This species is widespread throughout the dry north and eastern Africa, Sudan, Ethiopia, Saudi Arabia, Uganda and Tanzania. In Sudan the poultice of burned F. vasta leaves and barks was used as anti-tumor [11]. The leaves are traditionally used for the treatment of rheumatisms, pains and intestinal worms [12].

Although many species from the genus Ficus were subjected to phytochemical and pharmacological investigations, to the best of our information F. vasta has been poorly studied to date. Qualitative preliminary phytochemical analysis of Egyptian F. vasta leaves, using standard chemical tests, revealed the presence of carbohydrates, tannins, flavonoids, coumarins, and triterpenes [12]. Moreover, various phytoconstituents such as β-sitosterol, stigmasterol, lupeol, ursolic acid and some flavonoids were isolated and identified from F. vasta aerial parts [13]. Concerning biological activities, very few studies have been carried out on the leaves of this species [10, 14].

Thus, the present work was undertaken to characterize the phenolic profile and to investigate the antioxidant and antimicrobial properties of a hydroalcoholic extract obtained from the leaves of F. vasta collected in Egypt, never studied before.


Chemicals and reagents

LC-MS grade water (H2O), acetonitrile (ACN), gallic acid, catechin, naringenin, chlorogenic acid, apigenin, rutin, kaempferol and quercetin were obtained from Merck KGaA (Darmstadt, Germany). LC-MS grade acetic acid was attained from Riedel-de Haën (Seelze, Germany); methanol (MeOH) from Baker Analysed Reagent; Ferrous chloride (FeCl2) was obtained from Carlo Erba (Milan, Italy). Müeller Hinton Broth (MHB), Sabouraud Dextrose Agar (SDA), and Luria-Bertani (LB) broth medium were supplied from Oxoid (Basingstoke, UK), RPMI 1640 from Gibco Laboratories (Grand Island, NY). Unless indicated otherwise, all chemicals were purchased from Sigma-Aldrich (Milan, Italy).

Plant material and extraction procedure

Ficus vasta leaves were collected in May from Al-Zohiriya garden, Giza, Egypt. The plant was identified by Dr. Mohammed El-Gebaly, Department of Botany, National Research Centre (NRC) and by Mrs. Tereeza Labib, consultant of Plant Taxonomy at the Ministry of Agriculture and director of Orman Botanical Garden, Giza, Egypt. A voucher specimen was deposited in the herbarium of Al-Zohiriya garden, Giza, Egypt, under accession number n° FN-2604.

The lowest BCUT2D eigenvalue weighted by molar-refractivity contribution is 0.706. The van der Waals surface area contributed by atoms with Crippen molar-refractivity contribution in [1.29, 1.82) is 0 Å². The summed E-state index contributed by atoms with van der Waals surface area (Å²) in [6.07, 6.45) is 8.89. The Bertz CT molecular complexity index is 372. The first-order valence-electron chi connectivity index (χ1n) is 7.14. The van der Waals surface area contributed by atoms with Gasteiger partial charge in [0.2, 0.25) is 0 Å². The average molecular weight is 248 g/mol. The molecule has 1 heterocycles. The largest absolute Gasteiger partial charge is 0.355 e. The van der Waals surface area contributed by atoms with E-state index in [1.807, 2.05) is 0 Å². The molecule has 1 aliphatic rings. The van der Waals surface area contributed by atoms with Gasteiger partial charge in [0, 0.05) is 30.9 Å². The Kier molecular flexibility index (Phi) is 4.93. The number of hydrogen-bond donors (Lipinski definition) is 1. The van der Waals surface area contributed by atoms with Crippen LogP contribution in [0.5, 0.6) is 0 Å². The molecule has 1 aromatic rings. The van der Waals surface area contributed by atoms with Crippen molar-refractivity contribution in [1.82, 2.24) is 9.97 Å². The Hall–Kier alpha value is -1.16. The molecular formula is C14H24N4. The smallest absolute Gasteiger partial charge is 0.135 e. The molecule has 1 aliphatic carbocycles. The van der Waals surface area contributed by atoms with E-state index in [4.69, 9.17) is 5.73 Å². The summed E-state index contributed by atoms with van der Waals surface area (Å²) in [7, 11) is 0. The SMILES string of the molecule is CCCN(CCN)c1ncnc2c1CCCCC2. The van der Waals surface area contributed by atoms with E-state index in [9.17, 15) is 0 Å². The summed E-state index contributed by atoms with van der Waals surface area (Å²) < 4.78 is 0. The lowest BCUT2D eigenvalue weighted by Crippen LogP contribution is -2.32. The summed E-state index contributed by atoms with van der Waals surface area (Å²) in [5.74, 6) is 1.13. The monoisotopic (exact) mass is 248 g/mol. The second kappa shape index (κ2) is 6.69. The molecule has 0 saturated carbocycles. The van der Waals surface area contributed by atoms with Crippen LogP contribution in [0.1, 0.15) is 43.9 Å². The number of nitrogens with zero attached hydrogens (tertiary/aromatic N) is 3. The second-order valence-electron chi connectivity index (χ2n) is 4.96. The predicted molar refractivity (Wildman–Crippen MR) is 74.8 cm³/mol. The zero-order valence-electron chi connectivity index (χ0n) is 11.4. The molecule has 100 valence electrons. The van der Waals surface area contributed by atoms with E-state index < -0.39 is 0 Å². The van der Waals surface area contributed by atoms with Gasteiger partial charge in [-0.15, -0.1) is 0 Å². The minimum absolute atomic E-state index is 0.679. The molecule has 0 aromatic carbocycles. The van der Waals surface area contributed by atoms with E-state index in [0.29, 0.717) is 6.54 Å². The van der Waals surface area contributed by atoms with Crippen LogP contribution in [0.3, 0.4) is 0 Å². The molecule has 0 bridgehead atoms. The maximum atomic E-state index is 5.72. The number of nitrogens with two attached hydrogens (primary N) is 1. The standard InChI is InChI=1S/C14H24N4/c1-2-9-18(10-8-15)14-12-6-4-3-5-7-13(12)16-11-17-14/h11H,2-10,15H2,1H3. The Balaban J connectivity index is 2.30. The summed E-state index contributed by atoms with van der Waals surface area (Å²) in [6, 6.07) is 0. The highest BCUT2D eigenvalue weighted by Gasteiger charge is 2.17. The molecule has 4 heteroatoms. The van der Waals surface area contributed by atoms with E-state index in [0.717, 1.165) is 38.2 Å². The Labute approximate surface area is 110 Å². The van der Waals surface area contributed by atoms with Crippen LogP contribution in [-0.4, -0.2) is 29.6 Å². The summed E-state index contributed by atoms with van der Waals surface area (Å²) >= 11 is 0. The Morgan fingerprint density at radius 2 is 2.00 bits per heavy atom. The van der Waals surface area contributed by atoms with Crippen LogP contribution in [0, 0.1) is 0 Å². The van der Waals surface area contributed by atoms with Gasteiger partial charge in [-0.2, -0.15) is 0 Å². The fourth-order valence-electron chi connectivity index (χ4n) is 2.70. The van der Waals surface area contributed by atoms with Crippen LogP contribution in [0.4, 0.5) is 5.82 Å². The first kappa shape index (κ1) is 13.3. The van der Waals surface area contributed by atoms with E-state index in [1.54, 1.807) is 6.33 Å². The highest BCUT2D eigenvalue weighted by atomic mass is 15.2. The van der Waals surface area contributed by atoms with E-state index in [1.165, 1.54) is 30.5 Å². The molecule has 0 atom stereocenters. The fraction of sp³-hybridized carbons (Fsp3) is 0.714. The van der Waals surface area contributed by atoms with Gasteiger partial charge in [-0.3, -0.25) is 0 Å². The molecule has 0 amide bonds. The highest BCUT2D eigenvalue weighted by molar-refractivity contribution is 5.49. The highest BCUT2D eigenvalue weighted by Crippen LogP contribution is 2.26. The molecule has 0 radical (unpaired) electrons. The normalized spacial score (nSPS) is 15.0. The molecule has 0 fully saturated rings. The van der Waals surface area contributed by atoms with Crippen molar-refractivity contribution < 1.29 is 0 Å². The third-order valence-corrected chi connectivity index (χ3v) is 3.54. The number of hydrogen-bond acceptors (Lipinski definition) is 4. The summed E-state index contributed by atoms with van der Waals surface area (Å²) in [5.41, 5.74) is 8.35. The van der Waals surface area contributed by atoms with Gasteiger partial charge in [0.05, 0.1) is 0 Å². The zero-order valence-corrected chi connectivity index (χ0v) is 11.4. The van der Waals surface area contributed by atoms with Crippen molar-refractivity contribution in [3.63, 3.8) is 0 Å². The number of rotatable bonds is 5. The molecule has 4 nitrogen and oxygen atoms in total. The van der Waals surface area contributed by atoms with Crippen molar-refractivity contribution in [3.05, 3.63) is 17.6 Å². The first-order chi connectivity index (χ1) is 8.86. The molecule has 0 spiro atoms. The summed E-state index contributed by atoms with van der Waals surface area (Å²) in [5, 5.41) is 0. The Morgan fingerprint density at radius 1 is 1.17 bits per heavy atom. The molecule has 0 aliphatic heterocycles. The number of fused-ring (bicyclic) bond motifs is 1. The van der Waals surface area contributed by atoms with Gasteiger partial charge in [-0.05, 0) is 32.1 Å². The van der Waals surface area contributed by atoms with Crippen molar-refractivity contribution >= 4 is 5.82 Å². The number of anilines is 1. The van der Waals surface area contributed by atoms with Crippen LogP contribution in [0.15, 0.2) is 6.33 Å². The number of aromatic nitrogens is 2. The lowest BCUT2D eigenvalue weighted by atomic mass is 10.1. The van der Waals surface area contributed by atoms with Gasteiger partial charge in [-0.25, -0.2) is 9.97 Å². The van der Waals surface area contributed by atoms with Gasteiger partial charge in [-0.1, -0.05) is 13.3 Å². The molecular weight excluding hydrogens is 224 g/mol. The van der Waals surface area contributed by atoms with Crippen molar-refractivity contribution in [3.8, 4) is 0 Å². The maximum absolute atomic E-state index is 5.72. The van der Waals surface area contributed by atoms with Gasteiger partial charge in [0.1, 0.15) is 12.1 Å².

The air dried and powdered F. vasta leaves (200 g) were extracted with 80% MeOH at room temperature several times under continuous shaking until exhaustion by maceration process. The extractive solutions were pooled, filtrated, and evaporated to dryness by rotary evaporator (40°C). The yield of F. vasta extract, referred to 100 g of dried leaves, was 13.00%.

Phytochemical investigations

Identification of flavonoid compounds by paper chromatography

F. vasta hydroalcoholic extract was subjected to paper chromatography (Whatman No.1) using three different solvent systems as n-butanol:acetic acid:water (BAW 4:1:5, upper layer), 15% acetic acid, and water. By comparison with standard compounds some flavonoids were identified. Then, each band was cut, and the compounds were dissolved in a mixture of MeOH/H2O, purified over Sephadex LH-20 and identified by UV, 1H-NMR and MS analyses [15, 16].

Identification of phenolic compounds by HPLC-PDA/ESI-MS

HPLC-PDA/ESI-MS analyses were performed on a Prominence LC system (Shimadzu, Milan, Italy) equipped with photo diode array (PDA) and mass spectrometry (MS) (LCMS-2020, Shimadzu) detection. Data acquisition was performed by Shimadzu LabSolution software ver. 5.53.

For chromatographic separations, an Ascentis Express C18 column (15 cm × 4.6 mm I.D.) packed with 2.7 μm partially porous particles, was employed (Supelco, Bellefonte, PA, USA). The injection volume was 5 μL, and the mobile phase consisted of water/acetic acid (0.1%) at pH = 3 (solvent A) and ACN/acetic acid (0.1%) (solvent B), respectively in the following linear gradient mode: 0 min, 0% B; 5 min, 5% B; 15 min, 10% B; 30 min, 20% B; 60 min, 50% B; 70 min, 100% B; 71 min, 0% B. The mobile phase flow rate was 1.0 mL/min, and it was splitted to 0.3 mL/min prior to MS detection. PDA wavelength range was 210–400 nm and the chromatograms were extracted at 280 and 350 nm.